Sandra Bargman

November 30, 2014 | By | Add a Comment

Sandra BargmanEntering through the house wearing a bonnet full of sunflowers and a long black coat over a black catsuit and boots, Sandra Bargman knew how to make an entrance and you got the feeling you were in for a very different kind of cabaret show. On that score, Bargman, a theatre veteran as well as an ordained interfaith minister, did not disappoint.

The statuesque and blonde Bargman brought a theatrical flair to everything she did, and her voice has great power (although it lacks some of the softer nuances one might bring to an intimate cabaret setting), most commanding on her golden alto notes. A pairing of “There’ll Be Some Changes Made” (Billy Higgins, W. Benton Overstreet) and “Under Pressure” (David Bowie, Freddie Mercury, Roger Taylor, John Deacon, Brian May) made a galvanizing opening number.

Bargman seems to specialize in bringing a sense of theatre to radio pop songs. She gave “Everyday People” (Sylvester Stewart) a multicultural carnival atmosphere, and in her hands, “Coming Out of the Dark” (Gloria Estefan, Emilio Estefan Jr., Jon Secada), a song too big for Estefan’s small voice, became the showstopping anthem it should be. But the evening offered at least as much talk as music. She explained the title of her show, “The Edge of Everyday,” as having been inspired by a phenomenon called “The Edge Effect”—the area between the field and the woods, between lightness and dark, or, as she puts it, “the place between choosing and choice” and where life is at its most creative. Bargman’s show itself rode that at times uncomfortable edge between show and self-help workshop.

As for the self-help aspect, her theatrical training was perhaps more a hindrance than help. Bargman had such poise, her moves were so choreographed, and her patter/pitch was so fine-tuned, that it was hard to see beyond the polished veneer that she presented. Although she said that her experiences and study have shown her that “you can’t come to know the light without also knowing the darkness,” she so rarely showed us the darkness. Showing the duality, rather than talking about it, would be where art would thrive. Yet most of her musical material consisted of post-darkness, power-of-positive-thinking kind of sentiments, such as the songs cited above and “Change the World” (Tommy Sims, Gordon Kennedy, Wayne Kirkpatrick) and “I Can See Clearly Now” (Johnny Nash). Those kinds of songs work best when we see and feel the depths that came beforehand. At another point in the show, she said, “You’ve got to fall to pieces to let the pieces grow.” Most likely true, Sandra. Now show us the pieces, not just the seamlessly repaired whole. This was attempted with the song “Dark” (Edwin Greines), but she had a hard time showing her vulnerability.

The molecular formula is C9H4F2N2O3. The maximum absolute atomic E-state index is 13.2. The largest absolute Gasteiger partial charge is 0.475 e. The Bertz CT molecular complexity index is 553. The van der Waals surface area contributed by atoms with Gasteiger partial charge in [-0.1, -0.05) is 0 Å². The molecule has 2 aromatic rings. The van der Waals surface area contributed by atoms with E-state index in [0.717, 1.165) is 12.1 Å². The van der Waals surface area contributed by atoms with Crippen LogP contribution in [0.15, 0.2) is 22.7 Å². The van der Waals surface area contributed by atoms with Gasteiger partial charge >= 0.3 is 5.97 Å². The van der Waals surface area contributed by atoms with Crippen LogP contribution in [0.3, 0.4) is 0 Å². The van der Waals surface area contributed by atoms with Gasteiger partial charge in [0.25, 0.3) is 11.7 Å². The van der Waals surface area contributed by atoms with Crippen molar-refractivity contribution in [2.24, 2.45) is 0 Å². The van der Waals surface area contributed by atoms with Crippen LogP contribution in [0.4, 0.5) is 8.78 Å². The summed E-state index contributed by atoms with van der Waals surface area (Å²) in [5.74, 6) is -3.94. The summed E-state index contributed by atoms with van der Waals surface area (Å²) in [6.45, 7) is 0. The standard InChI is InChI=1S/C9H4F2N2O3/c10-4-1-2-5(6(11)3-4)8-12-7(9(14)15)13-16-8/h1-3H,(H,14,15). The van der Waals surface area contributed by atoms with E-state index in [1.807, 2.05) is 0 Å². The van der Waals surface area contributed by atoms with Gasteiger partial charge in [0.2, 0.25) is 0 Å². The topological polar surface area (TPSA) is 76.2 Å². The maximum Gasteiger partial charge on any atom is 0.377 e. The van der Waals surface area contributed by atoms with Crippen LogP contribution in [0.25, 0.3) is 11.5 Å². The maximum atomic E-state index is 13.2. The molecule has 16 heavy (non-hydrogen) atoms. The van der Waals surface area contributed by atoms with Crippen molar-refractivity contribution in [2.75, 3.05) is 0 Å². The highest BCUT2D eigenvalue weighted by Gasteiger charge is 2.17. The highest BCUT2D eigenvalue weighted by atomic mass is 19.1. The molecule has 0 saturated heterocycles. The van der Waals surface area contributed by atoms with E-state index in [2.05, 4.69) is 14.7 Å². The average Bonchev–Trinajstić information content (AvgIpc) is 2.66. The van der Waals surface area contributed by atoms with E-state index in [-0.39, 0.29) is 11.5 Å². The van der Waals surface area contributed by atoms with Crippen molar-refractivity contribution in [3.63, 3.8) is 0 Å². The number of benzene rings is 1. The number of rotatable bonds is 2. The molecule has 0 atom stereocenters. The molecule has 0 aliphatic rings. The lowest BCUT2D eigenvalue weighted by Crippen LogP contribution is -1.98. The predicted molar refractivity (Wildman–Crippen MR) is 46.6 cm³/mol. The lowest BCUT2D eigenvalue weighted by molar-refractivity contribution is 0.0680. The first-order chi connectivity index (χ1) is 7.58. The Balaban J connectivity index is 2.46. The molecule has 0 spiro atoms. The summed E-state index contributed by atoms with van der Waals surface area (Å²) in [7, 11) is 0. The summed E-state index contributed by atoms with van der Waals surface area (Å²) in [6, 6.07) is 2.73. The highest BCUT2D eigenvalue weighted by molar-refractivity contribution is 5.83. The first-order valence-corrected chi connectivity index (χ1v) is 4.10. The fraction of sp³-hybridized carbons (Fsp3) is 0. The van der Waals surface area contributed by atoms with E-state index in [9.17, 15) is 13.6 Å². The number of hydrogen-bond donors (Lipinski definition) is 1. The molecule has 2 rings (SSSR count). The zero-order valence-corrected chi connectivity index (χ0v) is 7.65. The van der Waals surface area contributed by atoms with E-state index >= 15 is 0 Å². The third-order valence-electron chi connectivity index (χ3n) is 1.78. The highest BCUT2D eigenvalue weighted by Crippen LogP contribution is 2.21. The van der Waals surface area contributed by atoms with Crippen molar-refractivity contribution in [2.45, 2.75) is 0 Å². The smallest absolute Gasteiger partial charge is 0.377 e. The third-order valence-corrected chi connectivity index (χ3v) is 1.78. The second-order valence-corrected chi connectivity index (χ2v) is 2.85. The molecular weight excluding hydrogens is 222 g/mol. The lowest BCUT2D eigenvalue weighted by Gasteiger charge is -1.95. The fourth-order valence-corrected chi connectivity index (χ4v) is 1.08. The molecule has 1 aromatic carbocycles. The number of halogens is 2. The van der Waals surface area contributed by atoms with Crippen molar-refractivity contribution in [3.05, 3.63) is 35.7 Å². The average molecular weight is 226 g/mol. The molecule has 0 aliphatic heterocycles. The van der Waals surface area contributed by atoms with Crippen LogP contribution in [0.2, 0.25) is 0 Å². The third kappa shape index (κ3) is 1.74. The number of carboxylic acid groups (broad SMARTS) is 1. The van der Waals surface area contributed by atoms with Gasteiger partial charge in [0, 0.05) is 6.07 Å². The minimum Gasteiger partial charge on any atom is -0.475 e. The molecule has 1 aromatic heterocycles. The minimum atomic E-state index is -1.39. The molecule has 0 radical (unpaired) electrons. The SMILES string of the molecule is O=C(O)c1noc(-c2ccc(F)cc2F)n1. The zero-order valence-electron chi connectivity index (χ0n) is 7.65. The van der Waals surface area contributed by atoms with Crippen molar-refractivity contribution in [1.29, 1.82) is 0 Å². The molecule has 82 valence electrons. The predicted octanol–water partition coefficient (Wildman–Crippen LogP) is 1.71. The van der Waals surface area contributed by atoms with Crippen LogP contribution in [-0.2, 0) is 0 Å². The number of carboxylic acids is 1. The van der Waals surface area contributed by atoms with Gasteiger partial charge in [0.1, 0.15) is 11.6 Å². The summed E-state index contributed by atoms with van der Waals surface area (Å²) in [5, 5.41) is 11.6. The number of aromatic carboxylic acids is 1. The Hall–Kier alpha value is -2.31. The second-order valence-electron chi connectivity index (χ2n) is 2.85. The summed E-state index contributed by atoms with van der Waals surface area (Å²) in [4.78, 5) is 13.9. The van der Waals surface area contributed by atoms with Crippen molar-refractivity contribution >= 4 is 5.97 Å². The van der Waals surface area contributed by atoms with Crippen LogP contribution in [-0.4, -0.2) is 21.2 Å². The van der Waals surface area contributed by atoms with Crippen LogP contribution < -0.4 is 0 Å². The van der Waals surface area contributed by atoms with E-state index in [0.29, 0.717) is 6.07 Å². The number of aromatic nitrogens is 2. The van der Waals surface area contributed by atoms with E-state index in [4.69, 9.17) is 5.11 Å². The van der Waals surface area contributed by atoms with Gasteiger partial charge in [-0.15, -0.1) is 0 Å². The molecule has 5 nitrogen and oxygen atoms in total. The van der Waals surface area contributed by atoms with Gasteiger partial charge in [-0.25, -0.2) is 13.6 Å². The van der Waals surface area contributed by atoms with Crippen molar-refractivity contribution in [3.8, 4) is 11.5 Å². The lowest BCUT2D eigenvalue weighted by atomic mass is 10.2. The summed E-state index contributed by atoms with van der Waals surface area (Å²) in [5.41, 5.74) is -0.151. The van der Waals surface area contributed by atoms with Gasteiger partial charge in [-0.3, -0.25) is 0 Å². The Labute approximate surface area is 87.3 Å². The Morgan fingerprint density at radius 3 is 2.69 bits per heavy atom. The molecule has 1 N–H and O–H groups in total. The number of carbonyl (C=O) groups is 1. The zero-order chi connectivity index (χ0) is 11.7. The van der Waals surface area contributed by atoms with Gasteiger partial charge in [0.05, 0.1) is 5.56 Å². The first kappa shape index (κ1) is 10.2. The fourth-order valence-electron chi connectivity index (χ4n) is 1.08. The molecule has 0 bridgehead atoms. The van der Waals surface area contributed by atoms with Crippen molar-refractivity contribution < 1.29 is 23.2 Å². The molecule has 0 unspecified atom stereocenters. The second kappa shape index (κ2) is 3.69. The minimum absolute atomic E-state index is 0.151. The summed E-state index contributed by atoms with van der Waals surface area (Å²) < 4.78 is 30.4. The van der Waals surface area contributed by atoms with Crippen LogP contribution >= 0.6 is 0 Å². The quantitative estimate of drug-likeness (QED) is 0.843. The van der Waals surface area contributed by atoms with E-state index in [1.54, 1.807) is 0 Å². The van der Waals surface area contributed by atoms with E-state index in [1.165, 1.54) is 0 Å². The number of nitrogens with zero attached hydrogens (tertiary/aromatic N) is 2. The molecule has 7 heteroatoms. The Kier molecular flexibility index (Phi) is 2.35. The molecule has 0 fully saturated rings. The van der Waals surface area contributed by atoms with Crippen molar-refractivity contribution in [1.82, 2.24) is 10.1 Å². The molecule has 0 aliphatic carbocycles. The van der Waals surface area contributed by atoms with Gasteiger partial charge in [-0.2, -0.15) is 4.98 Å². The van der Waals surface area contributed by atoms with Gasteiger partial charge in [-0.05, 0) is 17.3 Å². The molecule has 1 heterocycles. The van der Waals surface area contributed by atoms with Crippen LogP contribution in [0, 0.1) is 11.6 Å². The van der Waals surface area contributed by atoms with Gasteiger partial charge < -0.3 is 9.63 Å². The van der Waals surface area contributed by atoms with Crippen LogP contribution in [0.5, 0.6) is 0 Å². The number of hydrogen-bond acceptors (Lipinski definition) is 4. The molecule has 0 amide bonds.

Bargman used lessons of the bumble bee throughout her patter, which also included a rather silly but energetic audience-participation on  “Be My Little Baby Bumble Bee” (Stanley Murphy, Henry I. Marshall), in which she pulled a couple of audience members up on stage to dance and shake their derrières (apparently the way a bumble bee attracts its mate). Later, she was prompted to share her motto: “Bee happy, bee wise, bee lieve, and bee yourself.”

You may or may not buy into Bargman’s brand of spirituality, but, to her credit, she possesses an enormous amount of skill, humor, and good intentions—she’s a likeable performer, even if you’re not buying the message. Her trio was top-notch, including the wonderful arrangements that musical director-pianist Ian Herman brought to those pop songs, John DeVore on bass, and the brilliant, minimalist sounds of Kahlil Kwame Bell on percussion. The lively and well-staged hour was directed by Shawn Moninger.

All in all, Bargman’s show was both odd and admirable—and in one way or another, memorable.

“The Edge of Everyday”
The Duplex  –  November 2, November 21

Category: Reviews

About the Author ()

Kevin Scott Hall performed in cabaret clubs for many years and recorded three CDs, including “New Light Dawning” in 1998, which received national airplay. He also worked at the legendary piano bar, Rose’s Turn, and has taught cabaret workshops and directed shows since 1995. Kevin earned his MFA in Creative Writing at City College of New York. He is an adjunct professor in the Theatre and English departments at City College and Borough of Manhattan Community College. His novel, “Off the Charts!” was published in 2010, and his memoir, “A Quarter Inch from My Heart” (Wisdom Moon), in 2014. Kevin writes a monthly column and entertainment features for Edge Media Network, writes reviews for BistroAwards.com, and freelances for other publications.

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